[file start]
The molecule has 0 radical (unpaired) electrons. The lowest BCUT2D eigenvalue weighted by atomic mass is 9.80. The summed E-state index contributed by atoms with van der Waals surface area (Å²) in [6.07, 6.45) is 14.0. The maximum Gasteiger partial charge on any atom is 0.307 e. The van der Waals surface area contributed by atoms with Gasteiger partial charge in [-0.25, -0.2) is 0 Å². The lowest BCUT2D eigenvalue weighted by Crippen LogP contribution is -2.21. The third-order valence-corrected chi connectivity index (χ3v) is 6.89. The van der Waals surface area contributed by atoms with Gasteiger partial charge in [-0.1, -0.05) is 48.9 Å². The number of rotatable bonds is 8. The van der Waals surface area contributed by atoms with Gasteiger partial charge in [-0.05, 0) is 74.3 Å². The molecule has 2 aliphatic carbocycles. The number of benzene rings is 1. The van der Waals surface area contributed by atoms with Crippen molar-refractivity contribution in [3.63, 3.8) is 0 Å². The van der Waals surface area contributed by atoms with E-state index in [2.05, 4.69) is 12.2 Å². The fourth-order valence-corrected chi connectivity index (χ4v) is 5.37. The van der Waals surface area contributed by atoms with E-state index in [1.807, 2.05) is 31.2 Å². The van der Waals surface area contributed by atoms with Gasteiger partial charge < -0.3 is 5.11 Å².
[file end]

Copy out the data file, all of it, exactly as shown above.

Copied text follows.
The molecule has 0 radical (unpaired) electrons. The lowest BCUT2D eigenvalue weighted by atomic mass is 9.80. The summed E-state index contributed by atoms with van der Waals surface area (Å²) in [6.07, 6.45) is 14.0. The maximum Gasteiger partial charge on any atom is 0.307 e. The van der Waals surface area contributed by atoms with Gasteiger partial charge in [-0.25, -0.2) is 0 Å². The lowest BCUT2D eigenvalue weighted by Crippen LogP contribution is -2.21. The third-order valence-corrected chi connectivity index (χ3v) is 6.89. The van der Waals surface area contributed by atoms with Gasteiger partial charge in [-0.1, -0.05) is 48.9 Å². The number of rotatable bonds is 8. The van der Waals surface area contributed by atoms with Gasteiger partial charge in [-0.05, 0) is 74.3 Å². The molecule has 2 aliphatic carbocycles. The number of benzene rings is 1. The van der Waals surface area contributed by atoms with Crippen molar-refractivity contribution in [3.63, 3.8) is 0 Å². The van der Waals surface area contributed by atoms with E-state index in [2.05, 4.69) is 12.2 Å². The fourth-order valence-corrected chi connectivity index (χ4v) is 5.37. The van der Waals surface area contributed by atoms with E-state index in [1.807, 2.05) is 31.2 Å². The van der Waals surface area contributed by atoms with Gasteiger partial charge < -0.3 is 5.11 Å².